Coronavirus: The Crisis Has Entered a Phase of Default

The chain of payments is already broken: debtors have decided not to pay their accrued debts; deferred checks have been returned for insufficient funds; and most companies are not producing goods or services and their invoicing is “zero”.

Published in El Cronista on April 31, 2020
As a consequence of the quarantine, 80% of the economy is paralyzed, and most indicators show that consumption has declined to almost incredible levels. Retail enterprises, freelancers and the self-employed have no sustainable income levels. In other words, everything has collapsed, and now there is the threat that the month of April may lead to a general state of paralysis, without production, without invoicing, without sales, without payments and without collection.

It is no secret that the lockdown is incompatible with the economic activity. If quarantine is observed, lives are saved; if the economy is protected, companies are saved.

This is a dilemma that is difficult to solve if we do not consider the intrinsic value of the legally protected interests under the National Constitution; and here the rights to human life and health go against the right to work and engage in any licit industry.

Some of the actions taken by the Executive are causing partial or antagonistic effects.

Loans at reduced interest rates for employers to pay wages double their liabilities because later on they will have to repay the loan plus the accrued new wages while their invoicing remains “zero”. Extending deadlines for social security contributions also doubles their payment on the expiration month while their activity level has not returned to normal or reasonable yet. These phenomena in a stable economy are somehow justified and amid the pandemic they do not resolve the crux of the matter, but rather they aggravate it.

The extended quarantine and the scenario in April, May and June pose a dilemma for companies who need to do what they have to do now to make it until July with a minimum surviving activity that may allow them to rebound

and start growing again from a basement level, of course. Crisis committees do not design plans for the next twenty days but for the rest of the year as the short run, and then put the medium and long term into perspective.

Even essential businesses are undergoing all kinds of difficulties. More than 40% of their staff stays home because they are at-risk groups or because they have to care for their children while schools are closed. There is also a 15% absenteeism rate aggravated by pandemic sensitivity. As a matter of fact, more than a half of company personnel are on paid leave. The ones who can work are producing with double expenses and under complicated operational conditions, with serious issues to collect debts and difficulties to access loans.

As to freight transportation, truck drivers are doing an amazingly hard work: they leave with their fully loaded trucks to supply essential products to the most remote places, and return with their trucks empty. Gas oil has to be paid in cash, salaries as well, and profitability is negative. Companies are struggling in quicksand, sinking deeper with each operation.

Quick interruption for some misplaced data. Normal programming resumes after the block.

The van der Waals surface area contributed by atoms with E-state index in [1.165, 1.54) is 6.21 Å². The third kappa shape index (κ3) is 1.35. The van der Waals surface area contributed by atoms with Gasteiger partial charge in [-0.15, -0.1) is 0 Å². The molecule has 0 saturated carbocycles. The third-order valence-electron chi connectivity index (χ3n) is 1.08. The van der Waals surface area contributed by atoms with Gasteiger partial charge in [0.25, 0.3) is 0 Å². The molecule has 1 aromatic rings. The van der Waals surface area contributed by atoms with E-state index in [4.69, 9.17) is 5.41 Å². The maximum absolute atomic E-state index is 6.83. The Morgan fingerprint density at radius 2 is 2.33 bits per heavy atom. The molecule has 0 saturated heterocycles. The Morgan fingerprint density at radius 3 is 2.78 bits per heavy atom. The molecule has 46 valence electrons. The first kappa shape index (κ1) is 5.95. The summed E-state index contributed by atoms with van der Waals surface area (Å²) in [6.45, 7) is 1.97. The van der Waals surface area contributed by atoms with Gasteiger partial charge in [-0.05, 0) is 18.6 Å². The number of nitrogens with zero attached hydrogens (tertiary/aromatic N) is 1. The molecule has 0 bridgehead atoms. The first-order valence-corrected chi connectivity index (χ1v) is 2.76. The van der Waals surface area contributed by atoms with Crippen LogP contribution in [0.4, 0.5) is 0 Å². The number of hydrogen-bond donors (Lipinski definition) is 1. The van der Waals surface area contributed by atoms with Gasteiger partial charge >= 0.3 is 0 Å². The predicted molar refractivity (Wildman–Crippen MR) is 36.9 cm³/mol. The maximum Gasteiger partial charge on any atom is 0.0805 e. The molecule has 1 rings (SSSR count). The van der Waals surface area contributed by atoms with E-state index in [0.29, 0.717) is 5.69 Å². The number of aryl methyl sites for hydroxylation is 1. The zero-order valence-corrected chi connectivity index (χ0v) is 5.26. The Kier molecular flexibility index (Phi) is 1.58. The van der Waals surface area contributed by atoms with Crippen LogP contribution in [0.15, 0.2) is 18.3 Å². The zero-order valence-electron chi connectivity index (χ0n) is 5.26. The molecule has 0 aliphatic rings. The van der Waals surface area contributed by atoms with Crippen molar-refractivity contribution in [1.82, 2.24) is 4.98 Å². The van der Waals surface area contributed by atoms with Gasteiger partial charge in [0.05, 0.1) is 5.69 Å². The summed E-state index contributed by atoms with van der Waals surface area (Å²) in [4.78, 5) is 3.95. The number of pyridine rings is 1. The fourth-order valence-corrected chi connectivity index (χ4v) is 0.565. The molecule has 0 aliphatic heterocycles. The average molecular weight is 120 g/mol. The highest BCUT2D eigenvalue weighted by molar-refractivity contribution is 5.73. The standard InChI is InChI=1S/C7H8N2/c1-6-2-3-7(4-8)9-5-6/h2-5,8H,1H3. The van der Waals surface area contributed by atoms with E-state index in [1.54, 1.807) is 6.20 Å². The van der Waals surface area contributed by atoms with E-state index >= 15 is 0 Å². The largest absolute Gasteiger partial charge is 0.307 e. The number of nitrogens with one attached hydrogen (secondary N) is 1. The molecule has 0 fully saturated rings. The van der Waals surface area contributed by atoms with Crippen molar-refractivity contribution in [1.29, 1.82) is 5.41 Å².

Companies with fewer than 100 workers that are not operating account for more than 75% in the most diverse industries. Some of them have been trying to be declared “essential services” but the truth is that even when they resume business, less than 20% of their clients have reached them, as compared to pre-quarantine levels. Only 20% of companies have been able to get soft credits, and just a handful of them can join REPRO (Productive Recovery Program) and receive allowances.

In other words, we have fallen into a cataleptic state, which particularly affects the most vulnerable activities, especially those that have not been able to invoice for almost one month, with minimum activity level threatened by bankruptcy. The question is what else can be done in the two remaining months of quarantine, and how can they go back to normal in the second half of 2020.

It goes without saying that those who are taking advantage of the needs of the community as a whole are to be condemned, together with loan sharks, business pirates, abusing manufacturers or suppliers of essential products, basic food, hygiene and sanitizing products, and in particular medical and health care supplies that are imposing abusive or exorbitant prices. Usury in times of need due to the pandemic has absolutely no ethical justification and should be widely condemned.

The State should step in and pay wages, beyond its initial partial concessions, finding a mechanism because April will be a month with a sharp fall in income but in May the situation will become terminal. By then this inactivity may drive a large number of companies into bankruptcy, and SMEs will be simply gone.

In fact, it is crucial for companies to make it until June/July with a minimum surviving activity level, as if they have been hibernating, to kick-start their business and reactivate under reasonable surviving conditions. Loans and extended deadlines are not enough; the State must forgive debts and pay total wages to inactive employees, as other badly hit countries by the pandemic have done.